Peru’s President Boluarte avoids impeachment effort over Rolex watch probe

Boluarte replaced impeached President Pedro Castillo in a country where ‘moral incapacity’ ousters have become common.

Dina Boluarte
Peruvian President Dina Boluarte avoided impeachment on April 4, 2024, when Congress voted down two motions to debate her removal [File: Guadalupe Pardo/The Associated Press]

Peruvian President Dina Boluarte has avoided the latest attempt to impeach her on corruption charges related to a luxury Rolex and jewelry collection that experts estimate is valued at nearly half a million dollars.

Lawmakers on Thursday twice rejected motions to bring Boularte’s impeachment up for debate. The first was rejected in a 49-33 vote with 12 abstentions, and the second by an even wider margin of 59-32 with 11 abstentions.

Efforts to impeach leaders are increasingly common in the Latin American country, which has had six presidents since 2018. The Peruvian Constitution allows impeachment proceedings to be brought on a vague “moral incapacity” provision, which does not require proof of legal wrongdoing. Impeachment requires only 87 affirmative votes from the 130-member chamber.

Congress had already rejected two prior motions to dismiss Boluarte, who had been serving as vice president when her predecessor Pedro Castillo tried to dissolve Congress by decree in December 2022. He was subsequently arrested and impeached.

Boularte was quickly sworn in as president during the whirlwind events. She in turn faced immediate protests from Castillo’s supporters, who said the former president had been unjustly targeted by the legislature.

Castillo – a schoolteacher from Peru’s Indigenous community, which accounts for nearly a third of the country’s population of 31 million – took office in July 2021. He faced three impeachment attempts prior to his 2022 attempt to dissolve Congress.

Human rights observers have said corruption and government repression have worsened since Castillo’s arrest.

Boluarte initially said she would push Congress to fast-track a presidential election, but the legislature subsequently rejected at least five attempts to move up the vote. Boularte then reversed her stance, saying she would remain in office until the end of her five-year term.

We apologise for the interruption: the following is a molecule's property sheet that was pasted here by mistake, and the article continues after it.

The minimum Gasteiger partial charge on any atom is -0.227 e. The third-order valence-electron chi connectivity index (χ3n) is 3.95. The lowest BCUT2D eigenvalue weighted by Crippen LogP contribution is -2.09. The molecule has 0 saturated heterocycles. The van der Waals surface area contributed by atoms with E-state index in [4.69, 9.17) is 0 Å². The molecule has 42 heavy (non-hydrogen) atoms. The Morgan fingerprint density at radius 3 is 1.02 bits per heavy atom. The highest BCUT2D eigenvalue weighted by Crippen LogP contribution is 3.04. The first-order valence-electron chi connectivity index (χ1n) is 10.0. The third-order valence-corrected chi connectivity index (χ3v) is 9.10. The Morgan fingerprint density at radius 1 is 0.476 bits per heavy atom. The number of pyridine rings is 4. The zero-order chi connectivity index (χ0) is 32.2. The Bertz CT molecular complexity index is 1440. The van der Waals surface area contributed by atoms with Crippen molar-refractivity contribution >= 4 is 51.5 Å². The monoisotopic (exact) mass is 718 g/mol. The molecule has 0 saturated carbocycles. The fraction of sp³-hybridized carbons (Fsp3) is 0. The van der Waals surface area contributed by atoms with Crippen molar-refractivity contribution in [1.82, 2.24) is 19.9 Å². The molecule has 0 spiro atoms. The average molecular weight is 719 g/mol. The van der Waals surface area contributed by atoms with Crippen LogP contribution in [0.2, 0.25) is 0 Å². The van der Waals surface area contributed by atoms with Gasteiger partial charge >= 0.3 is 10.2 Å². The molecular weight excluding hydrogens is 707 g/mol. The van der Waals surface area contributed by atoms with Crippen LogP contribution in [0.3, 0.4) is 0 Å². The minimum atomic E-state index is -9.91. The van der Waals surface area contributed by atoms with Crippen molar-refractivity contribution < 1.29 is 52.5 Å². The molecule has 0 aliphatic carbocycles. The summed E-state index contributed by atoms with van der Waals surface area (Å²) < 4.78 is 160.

Boluarte has also led a massive crackdown on protesters, labeling some “terrorists”.

Amnesty International said the killing of 49 civilians by government forces in the wake of Castillo’s arrest may constitute extrajudicial killings. Boluarte continues to face a constitutional complaint over the government’s response.

Ongoing investigation

Both Congress and Boluarte have public approval ratings of just 9 percent, according to an Ipsos Peru poll conducted in March.

Nevertheless, the legislature approved Boluarte’s third cabinet in 16 months on Wednesday after nearly a third of the ministers in her government resigned following a police raid at her residence at the weekend.

This week, investigators expanded their probe into alleged “illicit enrichment” focusing on Boluarte’s high-end Rolex watches to include bank deposits “of unknown origin” and other jewelry, including a valuable Cartier bracelet. Before becoming president, Boluarte was a government minister earning roughly $1,000 monthly.

The investigation began after a popular YouTube political show called La Encerrona reviewed thousands of photos of Boluarte and found in a March report that she wore a number of Rolex watches worth $14,000 to $25,000.

Prosecutors and police arrived at Boluarte’s house near midnight on Friday to carry out a search warrant.

Boularte has denied all wrongdoing. Her defence has asked that she give testimony in this case on Friday, citing the “political turbulence” it has caused.

Source: Al Jazeera and news agencies